Complement Your Patio With A Container Vegetable Garden

By | At-Home Patio Kit Assembly, Decorating, Edible Landscaping, Garden, outdoor living, Outdoor patio, patio, Seasonal Plants, Uncategorized | No Comments

Nothing says summer like fresh veggies. Slice a deep red and beefy tomato, toss in some home grown basil and a good mozzarella and you’ll have the perfect summer salad. Few things compare to stepping outside and picking the tomato yourself with a snip of herbs on the way back inside.

Unfortunately a vegetable garden requires yard space, may interfere with landscaping or just be difficult to maintain. This is where the container garden steps in. Most any summer veggie can be coaxed into growing in the proper pot and the bounty can be delicious. Watering becomes easier, fertilizing is simple and they can actually add to the beauty of a patio or deck. So if you want the privilege of the backyard side dish there are lots of plant varieties that love the container.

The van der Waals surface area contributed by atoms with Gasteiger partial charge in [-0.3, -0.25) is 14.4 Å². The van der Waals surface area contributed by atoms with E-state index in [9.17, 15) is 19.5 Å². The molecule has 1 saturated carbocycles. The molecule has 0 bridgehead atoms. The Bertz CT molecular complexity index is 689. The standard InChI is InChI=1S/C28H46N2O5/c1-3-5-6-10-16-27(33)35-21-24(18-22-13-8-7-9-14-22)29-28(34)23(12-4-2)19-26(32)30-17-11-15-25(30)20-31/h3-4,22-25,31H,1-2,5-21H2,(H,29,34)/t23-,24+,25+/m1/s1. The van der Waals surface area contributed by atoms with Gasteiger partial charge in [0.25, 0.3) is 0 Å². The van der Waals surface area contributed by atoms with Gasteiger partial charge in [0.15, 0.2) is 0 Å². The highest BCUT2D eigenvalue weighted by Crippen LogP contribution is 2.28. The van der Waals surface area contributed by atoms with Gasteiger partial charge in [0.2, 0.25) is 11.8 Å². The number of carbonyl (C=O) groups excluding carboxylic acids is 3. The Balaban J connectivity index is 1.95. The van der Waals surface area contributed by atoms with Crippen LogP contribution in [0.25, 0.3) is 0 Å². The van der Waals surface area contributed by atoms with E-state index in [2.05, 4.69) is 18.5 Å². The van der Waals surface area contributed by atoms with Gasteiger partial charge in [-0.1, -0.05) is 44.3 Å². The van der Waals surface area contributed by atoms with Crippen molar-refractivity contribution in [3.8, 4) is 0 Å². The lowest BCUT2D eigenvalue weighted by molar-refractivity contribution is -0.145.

I Say Tomato!

The granddaddy of the summer garden and the number one pick of all vegetable growers the tomato is very happy to be contained. A full size plant need a container with a soil capacity of at least 20 quarts and a water capacity of at least a gallon or more to keep up with this water lover. Patio varieties are also available for smaller spaces and produce smaller but just as yummy fruits. Buying tip: You may be tempted to buy large plants at the garden center with blossoms already set. Avoid this and buy smaller plants with dark green leaves and few or no blossoms. Blossoms can be a sign of stress in a plant that sits in a tiny pot. Give a small plant a big home and you’ll get a happy plant.